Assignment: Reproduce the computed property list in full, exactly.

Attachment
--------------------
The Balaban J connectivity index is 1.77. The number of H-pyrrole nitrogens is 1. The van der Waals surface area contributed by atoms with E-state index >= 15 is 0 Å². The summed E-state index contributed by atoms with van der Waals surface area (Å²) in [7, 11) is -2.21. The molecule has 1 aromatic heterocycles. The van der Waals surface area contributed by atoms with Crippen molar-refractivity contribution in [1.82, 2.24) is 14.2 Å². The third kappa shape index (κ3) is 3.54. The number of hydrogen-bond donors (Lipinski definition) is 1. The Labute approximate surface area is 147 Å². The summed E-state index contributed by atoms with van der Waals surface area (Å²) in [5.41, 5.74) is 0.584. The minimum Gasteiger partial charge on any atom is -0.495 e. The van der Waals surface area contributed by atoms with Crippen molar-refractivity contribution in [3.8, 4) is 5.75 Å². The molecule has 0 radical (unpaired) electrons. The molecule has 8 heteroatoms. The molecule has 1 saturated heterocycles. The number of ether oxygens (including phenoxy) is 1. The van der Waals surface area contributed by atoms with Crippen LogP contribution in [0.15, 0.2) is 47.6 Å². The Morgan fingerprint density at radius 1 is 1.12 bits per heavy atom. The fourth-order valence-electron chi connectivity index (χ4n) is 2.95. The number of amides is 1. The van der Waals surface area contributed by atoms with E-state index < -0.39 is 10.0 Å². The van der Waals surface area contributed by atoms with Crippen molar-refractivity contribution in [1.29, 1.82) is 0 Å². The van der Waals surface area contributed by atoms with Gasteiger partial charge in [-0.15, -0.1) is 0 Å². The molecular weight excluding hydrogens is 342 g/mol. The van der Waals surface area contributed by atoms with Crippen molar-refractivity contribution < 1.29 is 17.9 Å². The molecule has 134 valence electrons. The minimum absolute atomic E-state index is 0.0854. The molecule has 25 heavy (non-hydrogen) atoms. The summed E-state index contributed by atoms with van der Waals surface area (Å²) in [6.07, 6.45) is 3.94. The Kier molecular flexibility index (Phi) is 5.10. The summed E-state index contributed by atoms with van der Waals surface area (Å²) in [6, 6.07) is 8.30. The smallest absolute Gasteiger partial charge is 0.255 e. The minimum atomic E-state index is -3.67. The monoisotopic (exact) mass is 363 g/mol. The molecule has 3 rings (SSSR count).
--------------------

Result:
The Balaban J connectivity index is 1.77. The number of H-pyrrole nitrogens is 1. The van der Waals surface area contributed by atoms with E-state index >= 15 is 0 Å². The summed E-state index contributed by atoms with van der Waals surface area (Å²) in [7, 11) is -2.21. The molecule has 1 aromatic heterocycles. The van der Waals surface area contributed by atoms with Crippen molar-refractivity contribution in [1.82, 2.24) is 14.2 Å². The third kappa shape index (κ3) is 3.54. The number of hydrogen-bond donors (Lipinski definition) is 1. The Labute approximate surface area is 147 Å². The summed E-state index contributed by atoms with van der Waals surface area (Å²) in [5.41, 5.74) is 0.584. The minimum Gasteiger partial charge on any atom is -0.495 e. The van der Waals surface area contributed by atoms with Crippen molar-refractivity contribution in [3.8, 4) is 5.75 Å². The molecule has 0 radical (unpaired) electrons. The molecule has 8 heteroatoms. The molecule has 1 saturated heterocycles. The number of ether oxygens (including phenoxy) is 1. The van der Waals surface area contributed by atoms with Crippen LogP contribution in [0.15, 0.2) is 47.6 Å². The Morgan fingerprint density at radius 1 is 1.12 bits per heavy atom. The fourth-order valence-electron chi connectivity index (χ4n) is 2.95. The number of amides is 1. The van der Waals surface area contributed by atoms with E-state index < -0.39 is 10.0 Å². The van der Waals surface area contributed by atoms with Crippen molar-refractivity contribution in [1.29, 1.82) is 0 Å². The van der Waals surface area contributed by atoms with Gasteiger partial charge in [-0.15, -0.1) is 0 Å². The molecular weight excluding hydrogens is 342 g/mol. The van der Waals surface area contributed by atoms with Crippen molar-refractivity contribution < 1.29 is 17.9 Å². The molecule has 134 valence electrons. The minimum absolute atomic E-state index is 0.0854. The molecule has 25 heavy (non-hydrogen) atoms. The summed E-state index contributed by atoms with van der Waals surface area (Å²) in [6.07, 6.45) is 3.94. The Kier molecular flexibility index (Phi) is 5.10. The summed E-state index contributed by atoms with van der Waals surface area (Å²) in [6, 6.07) is 8.30. The smallest absolute Gasteiger partial charge is 0.255 e. The minimum atomic E-state index is -3.67. The monoisotopic (exact) mass is 363 g/mol. The molecule has 3 rings (SSSR count).